Attention is first drawn to FIG. 1. A laser source 10 provides transmitted laser light down a transmission fibre optic which forms part of an optical supply line 14 in the form of a bundled cable. A first coupler 16, on the transmission fibre optic 12, at a coupling point remote along the supply line 14 from the laser source 10, taps off a small portion of the laser light from the laser source 10. For preference, the first coupler 16 taps off less than about 0.1% and suitably in the region of 0.04% of the total transmitted laser light to give, in this instance, a preferred value of around 60 microwatts of return laser light, which is provided down a first coupling fibre optic 18 to a second coupler 20. The second coupler 20 projects the return laser light onto a reflector 22, and the reflector 22 provides the return laser light back to the second coupler 20 and thence to a return fibre optic 24, which, for preference, is also incorporated as part of the supply line 14. The return fibre optic 24, at its laser source 10 end then provides the return laser light to a photo detector 26 which provides an electrical signal, to a monitor 28, representative of the value of the return laser light.

The monitor 28 continuously monitors the output of the photo detector 26. If the output of the photo detector 26 drops, possibly indicating a loss of transmission of transmitted laser light down the transmission fibre optic 12, and possibly occasioned by a break or fracture in the supply line 14, the monitor provides a signal, indicating it has detected the drop, to a controller 30. The controller 30 is coupled to the laser source 10 and, in response to the monitor detecting a drop, the controller shuts down the laser source 10, extinguishing the laser source 10.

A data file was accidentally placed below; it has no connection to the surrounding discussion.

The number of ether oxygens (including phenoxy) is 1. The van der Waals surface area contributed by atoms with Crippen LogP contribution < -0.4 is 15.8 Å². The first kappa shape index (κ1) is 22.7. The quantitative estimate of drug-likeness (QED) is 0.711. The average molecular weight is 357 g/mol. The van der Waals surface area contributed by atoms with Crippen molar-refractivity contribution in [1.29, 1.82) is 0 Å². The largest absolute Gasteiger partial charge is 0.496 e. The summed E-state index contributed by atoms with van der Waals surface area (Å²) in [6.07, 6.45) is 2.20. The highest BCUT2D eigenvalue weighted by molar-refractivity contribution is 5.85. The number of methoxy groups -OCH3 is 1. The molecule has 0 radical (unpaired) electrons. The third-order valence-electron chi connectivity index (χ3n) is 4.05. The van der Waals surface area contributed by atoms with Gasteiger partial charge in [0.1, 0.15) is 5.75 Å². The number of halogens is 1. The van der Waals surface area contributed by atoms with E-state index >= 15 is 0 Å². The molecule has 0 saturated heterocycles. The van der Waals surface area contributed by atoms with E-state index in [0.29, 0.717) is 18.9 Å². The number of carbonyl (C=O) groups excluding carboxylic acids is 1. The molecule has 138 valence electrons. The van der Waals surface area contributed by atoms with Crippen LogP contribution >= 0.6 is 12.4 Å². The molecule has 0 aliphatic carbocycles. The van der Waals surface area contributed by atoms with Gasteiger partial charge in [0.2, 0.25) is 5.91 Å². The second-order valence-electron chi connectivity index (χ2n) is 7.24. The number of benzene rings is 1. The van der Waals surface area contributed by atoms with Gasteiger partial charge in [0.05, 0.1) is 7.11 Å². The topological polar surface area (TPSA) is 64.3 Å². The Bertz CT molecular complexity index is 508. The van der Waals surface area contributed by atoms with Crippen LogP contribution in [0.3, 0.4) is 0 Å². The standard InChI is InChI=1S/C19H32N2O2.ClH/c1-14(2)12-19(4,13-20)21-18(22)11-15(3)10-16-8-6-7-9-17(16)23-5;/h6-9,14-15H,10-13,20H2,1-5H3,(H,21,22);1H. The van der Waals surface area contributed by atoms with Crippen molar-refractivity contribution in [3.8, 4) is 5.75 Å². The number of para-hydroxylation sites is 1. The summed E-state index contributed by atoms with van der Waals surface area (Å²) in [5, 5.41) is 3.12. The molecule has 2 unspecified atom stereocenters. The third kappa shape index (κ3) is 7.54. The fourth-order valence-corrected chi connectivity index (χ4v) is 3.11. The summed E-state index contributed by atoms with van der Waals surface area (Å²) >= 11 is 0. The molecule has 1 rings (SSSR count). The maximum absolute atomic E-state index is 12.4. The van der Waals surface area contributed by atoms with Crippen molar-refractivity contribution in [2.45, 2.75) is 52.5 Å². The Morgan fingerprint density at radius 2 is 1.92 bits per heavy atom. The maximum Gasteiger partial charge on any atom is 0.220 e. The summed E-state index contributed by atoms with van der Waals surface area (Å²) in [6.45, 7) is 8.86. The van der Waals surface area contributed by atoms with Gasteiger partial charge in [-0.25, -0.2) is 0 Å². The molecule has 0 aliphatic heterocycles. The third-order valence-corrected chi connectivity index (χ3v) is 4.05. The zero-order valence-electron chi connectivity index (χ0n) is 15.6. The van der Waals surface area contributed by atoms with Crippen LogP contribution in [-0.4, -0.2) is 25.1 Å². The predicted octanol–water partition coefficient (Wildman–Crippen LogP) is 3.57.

As will later be explained with reference to FIG. 6, the monitor 28 can have several criteria for detecting a loss of transmission of laser light including falling below an absolute level, falling to below a predetermined proportion of its mean value, or falling too fast.

The controller 30, for preference, extinguishes the laser source by shutting down a low time constant portion of the laser power supply, most appropriate for fast gas and solid state lasers. Other alternatives are possible, including Q-spoiling, optical switching, switching off a pump source, or even interposing a mechanical shutter. Any or all of these techniques can be used alone or in combination. The important element, for the present invention, is that the laser source 10 should be cease to transmit laser light along the transmission fibre optic 12 within a time too short for any escaping transmitted laser light to cause damage to personnel or property.

For preference, the photo detector 26 comprises a photo voltaic cell, such as a silicon photocell, and associated amplifiers. Other devices can be used, such as photo diodes, photo transistors, photo resistance cells, and so on. The important element, as far as the present invention is concerned, is that the photosensitive element is fast enough (has sufficient bandwidth) to cause the monitor 28 and the controller 30 to shut down the laser source within the required time period, and that the photo sensitive element is sensitive and stable enough to detect the return laser light without problems.